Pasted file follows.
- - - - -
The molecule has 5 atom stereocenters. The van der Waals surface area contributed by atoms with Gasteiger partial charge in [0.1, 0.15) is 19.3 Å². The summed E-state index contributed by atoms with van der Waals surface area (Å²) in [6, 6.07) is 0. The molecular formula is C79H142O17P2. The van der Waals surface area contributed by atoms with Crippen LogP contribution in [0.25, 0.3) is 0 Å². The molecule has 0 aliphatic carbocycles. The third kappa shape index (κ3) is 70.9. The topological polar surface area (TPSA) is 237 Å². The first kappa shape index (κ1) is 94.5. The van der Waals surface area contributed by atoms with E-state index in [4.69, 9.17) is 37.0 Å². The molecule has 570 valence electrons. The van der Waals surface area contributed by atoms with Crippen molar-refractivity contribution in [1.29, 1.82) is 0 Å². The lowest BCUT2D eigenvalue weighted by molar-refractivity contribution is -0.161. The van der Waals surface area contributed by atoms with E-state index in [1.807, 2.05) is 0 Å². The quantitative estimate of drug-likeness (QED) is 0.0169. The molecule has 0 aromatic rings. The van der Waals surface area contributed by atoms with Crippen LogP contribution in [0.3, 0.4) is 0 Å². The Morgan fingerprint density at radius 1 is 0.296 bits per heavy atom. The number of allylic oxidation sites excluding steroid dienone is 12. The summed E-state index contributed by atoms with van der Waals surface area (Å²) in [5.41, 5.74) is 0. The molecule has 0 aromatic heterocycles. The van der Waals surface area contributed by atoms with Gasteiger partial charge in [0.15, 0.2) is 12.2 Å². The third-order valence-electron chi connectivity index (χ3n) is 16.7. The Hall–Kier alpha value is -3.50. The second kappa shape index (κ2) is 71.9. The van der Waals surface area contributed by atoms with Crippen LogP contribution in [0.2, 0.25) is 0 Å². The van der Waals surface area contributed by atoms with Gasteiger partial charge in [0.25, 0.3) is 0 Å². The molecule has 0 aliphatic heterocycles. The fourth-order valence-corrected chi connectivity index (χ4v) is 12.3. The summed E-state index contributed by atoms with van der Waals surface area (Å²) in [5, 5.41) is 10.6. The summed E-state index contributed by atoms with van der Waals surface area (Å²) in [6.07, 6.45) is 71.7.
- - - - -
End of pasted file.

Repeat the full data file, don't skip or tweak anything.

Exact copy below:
The molecule has 5 atom stereocenters. The van der Waals surface area contributed by atoms with Gasteiger partial charge in [0.1, 0.15) is 19.3 Å². The summed E-state index contributed by atoms with van der Waals surface area (Å²) in [6, 6.07) is 0. The molecular formula is C79H142O17P2. The van der Waals surface area contributed by atoms with Crippen LogP contribution in [0.25, 0.3) is 0 Å². The molecule has 0 aliphatic carbocycles. The third kappa shape index (κ3) is 70.9. The topological polar surface area (TPSA) is 237 Å². The first kappa shape index (κ1) is 94.5. The van der Waals surface area contributed by atoms with E-state index in [4.69, 9.17) is 37.0 Å². The molecule has 570 valence electrons. The van der Waals surface area contributed by atoms with Crippen molar-refractivity contribution in [1.29, 1.82) is 0 Å². The lowest BCUT2D eigenvalue weighted by molar-refractivity contribution is -0.161. The van der Waals surface area contributed by atoms with E-state index in [1.807, 2.05) is 0 Å². The quantitative estimate of drug-likeness (QED) is 0.0169. The molecule has 0 aromatic rings. The van der Waals surface area contributed by atoms with Crippen LogP contribution in [0.3, 0.4) is 0 Å². The Morgan fingerprint density at radius 1 is 0.296 bits per heavy atom. The number of allylic oxidation sites excluding steroid dienone is 12. The summed E-state index contributed by atoms with van der Waals surface area (Å²) in [5.41, 5.74) is 0. The molecule has 0 aromatic heterocycles. The van der Waals surface area contributed by atoms with Gasteiger partial charge in [0.15, 0.2) is 12.2 Å². The third-order valence-electron chi connectivity index (χ3n) is 16.7. The Hall–Kier alpha value is -3.50. The second kappa shape index (κ2) is 71.9. The van der Waals surface area contributed by atoms with Crippen LogP contribution in [0.2, 0.25) is 0 Å². The van der Waals surface area contributed by atoms with Gasteiger partial charge in [0.25, 0.3) is 0 Å². The molecule has 0 aliphatic heterocycles. The fourth-order valence-corrected chi connectivity index (χ4v) is 12.3. The summed E-state index contributed by atoms with van der Waals surface area (Å²) in [5, 5.41) is 10.6. The summed E-state index contributed by atoms with van der Waals surface area (Å²) in [6.07, 6.45) is 71.7.